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Creator has not transferred any applicable copyright to Xavier University (Cincinnati, Ohio) but has assigned a Creative Commons Attribution-Non Commercial-No Derivatives 4.0 International license to the work. The item cannot be used commercially or changed in any way, and any authorized use must be properly attributed. Non-commercial use is permitted. Copyright law of the United States governs the reproduction of copyrighted material. Patrons are responsible for determining the appropriate use or reuse of materials.

Since May 11, 2020

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Student essays reflect Covid-19 struggles

What’s on the minds these days from students at Como Park Senior High School?

Here are essays from juniors Jude Breen, Keira Schumacher and Logan Becker who wrote these essays in late February for English teacher Elizabeth Boyer’s CIS Writing Studio class.

What A Blessing

by Jude Breen

When I reflect on the 2020 football season, I always find myself concurring with the word gratitude.

Every day at practice, Coach Scull would have us take a minute. We would sit there in perfect silence and bask in the opportunity and blessing that we were given in being able to have a season. Not only because it was nice to be doing something normal, but also for the chance to build these lifelong friendships and memories that we all will still think back on decades down the road.

I am constantly thinking back to our game against Johnson. Como hasn’t beat Johnson in football for over 10 years and Johnson likes to let us know that. There was a lot of pressure going into the game. We knew we were a good team with many weapons, but we really had to prove ourselves in this matchup.

The game was on a Saturday morning, and it was the first real cold day we had all year. The type of cold where your toes are numb and your snot is frozen inside of your nose . . . not very pretty.

Despite the crisp wind on our faces, we were fired up.

Our Cougars scored first. I threw a corner route in the end zone to Stone who tracked the rock-hard, bruising football for a touchdown. There’s no feeling quite like your first touchdown. The defense stood strong all game and only allowed one touchdown.

We went into overtime tied 6-6. The strong bodies of our defensive lineman protected the tie, then out came our offense. We direct snapped the ball to Stone and he follows his bodyguard blockers into the end zone, reaching with every inch he has to get the ball over the goal line.

And then, pandemonium ensues. We stormed the field in a sea of black. Johnson players were on their knees questioning how in the world they let Como beat them. The adrenaline running through my body made me forget all about the blistering wind chill, as Coach Scull did his victory dance in our team circle.

Once the celebration is over, the grind started all over again in preparation for the upcoming game. The next Monday we were back on our beautiful turf, again in perfect silence, processing how grateful we are for what we have done so far and what is to come.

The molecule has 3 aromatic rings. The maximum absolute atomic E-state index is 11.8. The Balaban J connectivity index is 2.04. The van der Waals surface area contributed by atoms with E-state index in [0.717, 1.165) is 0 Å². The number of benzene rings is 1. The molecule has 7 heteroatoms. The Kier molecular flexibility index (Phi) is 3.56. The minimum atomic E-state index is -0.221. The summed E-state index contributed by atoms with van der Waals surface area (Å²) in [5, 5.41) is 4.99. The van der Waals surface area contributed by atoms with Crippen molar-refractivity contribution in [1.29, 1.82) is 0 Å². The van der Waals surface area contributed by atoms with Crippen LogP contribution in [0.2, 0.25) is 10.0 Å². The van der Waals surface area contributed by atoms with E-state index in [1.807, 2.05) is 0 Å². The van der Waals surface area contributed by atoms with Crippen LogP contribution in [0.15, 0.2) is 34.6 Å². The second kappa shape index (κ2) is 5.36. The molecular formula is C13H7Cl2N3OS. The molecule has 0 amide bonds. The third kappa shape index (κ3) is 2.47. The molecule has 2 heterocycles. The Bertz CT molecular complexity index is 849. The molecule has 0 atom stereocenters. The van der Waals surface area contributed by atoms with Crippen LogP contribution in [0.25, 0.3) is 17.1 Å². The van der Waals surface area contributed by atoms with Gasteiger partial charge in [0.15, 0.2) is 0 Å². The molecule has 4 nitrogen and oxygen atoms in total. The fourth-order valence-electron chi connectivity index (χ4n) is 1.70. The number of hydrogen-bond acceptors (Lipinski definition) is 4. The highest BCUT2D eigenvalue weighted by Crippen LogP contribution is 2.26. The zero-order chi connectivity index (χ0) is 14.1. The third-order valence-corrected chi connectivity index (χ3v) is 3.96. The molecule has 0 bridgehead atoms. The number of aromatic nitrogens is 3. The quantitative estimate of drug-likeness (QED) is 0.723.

I will never forget this season. Hard work truly does pay off, and I have unconditional gratitude for my brothers on my team, and the role models I found in the coaching staff.

A Little Bit of Happiness

By Keira Schumacher

experience during covid 19 pandemic essay

Quarantine has been a hard, boring, slow and tiring time for every­one. Being stuck in the same place day after day has made every moment feel the same. It’s almost been a year now since quarantine has started, so I’m sure that everyone has felt this repetition of days just like I have.

By now it’s very hard to find things that can separate the days for me to make them different or unique. I have hobbies that I can do at home. I draw and paint, play video games. But at some point you get sick of those too.

After months of everything being the same, I knew I had to do something to make my time in quarantine a little bit better. I didn’t think that doing little things, like cleaning my room, walking my dogs, or even just taking time to listen to music would make such an impact on my days.

Taking time for yourself and doing something solely for you and no one else have made my days a little better. When your days start to melt together without being able to separate them, you can get stuck in a rut without being able to get out. That’s happened to me a few times. Sometimes the rut lasts only a few days, but sometimes it can last weeks.

When I’m stuck in this place of repetition it demotivates me to do anything. It feels that anything I do doesn’t really matter because everything will be the same the next day and the day after that. It can be very hard for me to clear my head and start to actively do things rather than just floating through the days.

Some things that have helped me get through these ruts are making a good cup of coffee in the morning, or doing some laundry to be able to wear your favorite sweatshirt again.